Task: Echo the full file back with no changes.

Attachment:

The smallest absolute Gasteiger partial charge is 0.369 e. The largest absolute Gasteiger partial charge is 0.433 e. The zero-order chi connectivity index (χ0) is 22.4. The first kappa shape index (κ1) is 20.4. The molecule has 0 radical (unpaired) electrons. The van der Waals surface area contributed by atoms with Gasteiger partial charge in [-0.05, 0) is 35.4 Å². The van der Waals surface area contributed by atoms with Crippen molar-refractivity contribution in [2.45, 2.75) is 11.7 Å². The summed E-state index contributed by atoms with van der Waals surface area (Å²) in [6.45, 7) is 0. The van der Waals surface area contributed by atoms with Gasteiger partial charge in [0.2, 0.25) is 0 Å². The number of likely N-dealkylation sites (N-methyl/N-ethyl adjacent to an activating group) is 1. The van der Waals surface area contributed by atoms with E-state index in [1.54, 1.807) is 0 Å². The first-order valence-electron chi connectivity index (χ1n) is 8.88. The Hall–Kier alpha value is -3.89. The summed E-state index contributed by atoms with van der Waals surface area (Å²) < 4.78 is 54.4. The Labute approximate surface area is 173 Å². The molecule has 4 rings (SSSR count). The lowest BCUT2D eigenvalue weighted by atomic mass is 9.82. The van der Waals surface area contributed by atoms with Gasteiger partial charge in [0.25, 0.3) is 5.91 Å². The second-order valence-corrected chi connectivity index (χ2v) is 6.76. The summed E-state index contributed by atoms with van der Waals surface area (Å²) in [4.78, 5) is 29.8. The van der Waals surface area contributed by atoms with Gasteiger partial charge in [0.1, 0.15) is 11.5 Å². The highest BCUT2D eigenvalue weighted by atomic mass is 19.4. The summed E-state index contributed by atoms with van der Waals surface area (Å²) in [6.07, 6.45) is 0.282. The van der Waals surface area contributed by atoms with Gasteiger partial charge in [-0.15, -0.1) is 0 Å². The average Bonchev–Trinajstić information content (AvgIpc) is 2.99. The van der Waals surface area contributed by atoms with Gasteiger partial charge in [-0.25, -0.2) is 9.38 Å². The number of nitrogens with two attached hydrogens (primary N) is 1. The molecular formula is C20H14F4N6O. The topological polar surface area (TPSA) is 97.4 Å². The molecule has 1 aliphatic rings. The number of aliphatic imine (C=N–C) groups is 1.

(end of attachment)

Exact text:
The smallest absolute Gasteiger partial charge is 0.369 e. The largest absolute Gasteiger partial charge is 0.433 e. The zero-order chi connectivity index (χ0) is 22.4. The first kappa shape index (κ1) is 20.4. The molecule has 0 radical (unpaired) electrons. The van der Waals surface area contributed by atoms with Gasteiger partial charge in [-0.05, 0) is 35.4 Å². The van der Waals surface area contributed by atoms with Crippen molar-refractivity contribution in [2.45, 2.75) is 11.7 Å². The summed E-state index contributed by atoms with van der Waals surface area (Å²) in [6.45, 7) is 0. The van der Waals surface area contributed by atoms with Gasteiger partial charge in [0.2, 0.25) is 0 Å². The number of likely N-dealkylation sites (N-methyl/N-ethyl adjacent to an activating group) is 1. The van der Waals surface area contributed by atoms with E-state index in [1.54, 1.807) is 0 Å². The first-order valence-electron chi connectivity index (χ1n) is 8.88. The Hall–Kier alpha value is -3.89. The summed E-state index contributed by atoms with van der Waals surface area (Å²) < 4.78 is 54.4. The Labute approximate surface area is 173 Å². The molecule has 4 rings (SSSR count). The lowest BCUT2D eigenvalue weighted by atomic mass is 9.82. The van der Waals surface area contributed by atoms with Gasteiger partial charge in [0.25, 0.3) is 5.91 Å². The second-order valence-corrected chi connectivity index (χ2v) is 6.76. The summed E-state index contributed by atoms with van der Waals surface area (Å²) in [4.78, 5) is 29.8. The van der Waals surface area contributed by atoms with Gasteiger partial charge in [0.1, 0.15) is 11.5 Å². The highest BCUT2D eigenvalue weighted by atomic mass is 19.4. The summed E-state index contributed by atoms with van der Waals surface area (Å²) in [6.07, 6.45) is 0.282. The van der Waals surface area contributed by atoms with Gasteiger partial charge in [-0.15, -0.1) is 0 Å². The average Bonchev–Trinajstić information content (AvgIpc) is 2.99. The van der Waals surface area contributed by atoms with Gasteiger partial charge in [-0.25, -0.2) is 9.38 Å². The number of nitrogens with two attached hydrogens (primary N) is 1. The molecular formula is C20H14F4N6O. The topological polar surface area (TPSA) is 97.4 Å². The molecule has 1 aliphatic rings. The number of aliphatic imine (C=N–C) groups is 1.